US data breaches grow, cost victims billions of dollars

A new study out today shows data breaches in the U.S. continue at a record pace and they're costing victims billions of dollars in fraud.

Data breaches are bad for business, but the resulting fraud can be devastating to the people who have their personal information compromised.

The just-released report from Javelin Strategy and Research shows that a single massive data breach can result in "billions of dollars" in consumer fraud.

2012 was a good year for the bad guys who make a living stealing your personal information. A record number of breaches -1,611 - took place last year. That's a staggering 48 percent increase from 2011.

Javelin analyzed the impact of this growing problem to quantify the resulting fraud. And just look at the numbers.

In 2011, if you received a data breach notification, your odds of being a fraud victim were one in nine. Last year that jumped to one in nine.

"Criminals are relying now more often on data gleaned from these breaches to commit fraud," said Al Pascual, a senior analyst at Javelin who co-wrote the report.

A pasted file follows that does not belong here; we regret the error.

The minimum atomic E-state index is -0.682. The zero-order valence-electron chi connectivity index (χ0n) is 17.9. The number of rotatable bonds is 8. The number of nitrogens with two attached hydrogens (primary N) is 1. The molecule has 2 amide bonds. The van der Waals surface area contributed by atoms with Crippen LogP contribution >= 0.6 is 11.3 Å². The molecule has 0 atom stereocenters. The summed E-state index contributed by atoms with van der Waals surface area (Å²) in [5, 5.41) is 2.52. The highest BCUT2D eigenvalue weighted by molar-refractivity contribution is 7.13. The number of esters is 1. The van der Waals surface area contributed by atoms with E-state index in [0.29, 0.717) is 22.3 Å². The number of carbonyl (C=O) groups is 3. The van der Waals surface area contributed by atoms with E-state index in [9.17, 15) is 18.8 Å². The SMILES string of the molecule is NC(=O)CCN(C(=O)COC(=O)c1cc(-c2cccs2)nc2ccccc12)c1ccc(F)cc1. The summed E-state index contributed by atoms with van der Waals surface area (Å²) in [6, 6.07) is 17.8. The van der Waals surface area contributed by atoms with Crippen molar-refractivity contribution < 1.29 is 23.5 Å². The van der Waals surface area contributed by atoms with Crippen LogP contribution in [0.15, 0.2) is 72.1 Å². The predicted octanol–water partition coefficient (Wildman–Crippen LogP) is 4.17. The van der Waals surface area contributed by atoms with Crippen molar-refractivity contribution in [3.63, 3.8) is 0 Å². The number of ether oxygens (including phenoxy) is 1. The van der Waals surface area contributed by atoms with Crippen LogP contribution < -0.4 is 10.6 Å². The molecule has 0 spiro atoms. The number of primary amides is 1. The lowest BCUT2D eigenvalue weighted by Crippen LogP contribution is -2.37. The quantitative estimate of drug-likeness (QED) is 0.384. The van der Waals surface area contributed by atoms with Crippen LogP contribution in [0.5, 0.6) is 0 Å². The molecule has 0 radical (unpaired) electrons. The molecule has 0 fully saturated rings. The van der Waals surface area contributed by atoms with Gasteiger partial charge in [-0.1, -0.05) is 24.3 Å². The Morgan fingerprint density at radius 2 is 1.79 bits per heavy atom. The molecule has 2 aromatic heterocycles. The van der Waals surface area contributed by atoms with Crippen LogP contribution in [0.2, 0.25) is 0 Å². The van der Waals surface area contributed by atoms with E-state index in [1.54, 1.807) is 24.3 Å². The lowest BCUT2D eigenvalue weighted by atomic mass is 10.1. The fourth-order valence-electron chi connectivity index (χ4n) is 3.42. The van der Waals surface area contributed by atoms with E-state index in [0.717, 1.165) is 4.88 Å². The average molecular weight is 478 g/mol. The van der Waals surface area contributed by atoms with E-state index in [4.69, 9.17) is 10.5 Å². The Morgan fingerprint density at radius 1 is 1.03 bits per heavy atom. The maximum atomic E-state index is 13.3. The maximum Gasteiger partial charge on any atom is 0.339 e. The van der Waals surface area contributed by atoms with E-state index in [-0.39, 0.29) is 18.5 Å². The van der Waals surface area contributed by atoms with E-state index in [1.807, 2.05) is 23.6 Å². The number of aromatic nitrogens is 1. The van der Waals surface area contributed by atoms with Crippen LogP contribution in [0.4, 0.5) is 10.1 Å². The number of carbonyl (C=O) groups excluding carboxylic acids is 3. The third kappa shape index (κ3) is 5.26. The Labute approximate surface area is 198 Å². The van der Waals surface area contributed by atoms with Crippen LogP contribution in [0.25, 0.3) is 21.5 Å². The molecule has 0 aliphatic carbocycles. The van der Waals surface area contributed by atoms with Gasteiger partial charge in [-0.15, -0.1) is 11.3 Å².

It's impossible to prevent all data breaches, but Javelin concludes that the majority of them are "crimes of opportunity that rely on the failure of companies and institutions to do some amazingly simple and common-sense things.

So how do we stop this and keep cyber-crooks from getting our debit and credit card numbers, or worse yet, our Social Security number?

Javelin suggests a number of "best practice" security precautions companies should take, including:

Universal encryption (that meets industry standards)

Regular security audits to ensure that established security procedures are being followed

Data custodians are also advised to have mechanisms in place to detect a potential security compromise

Respond aggressively when malware is discovered

The security experts at Javelin believe companies should purge all data when then no longer need it to reduce the risk of harm if there is a breach.

They also urge financial institutions to stop the use of Social Security numbers to authenticate identities. The report suggests other types of identity authentication be used, such as one-time passwords or biometrics.


Herb Weisbaum is The ConsumerMan. Follow him on Facebook and Twitter or visit The ConsumerMan website.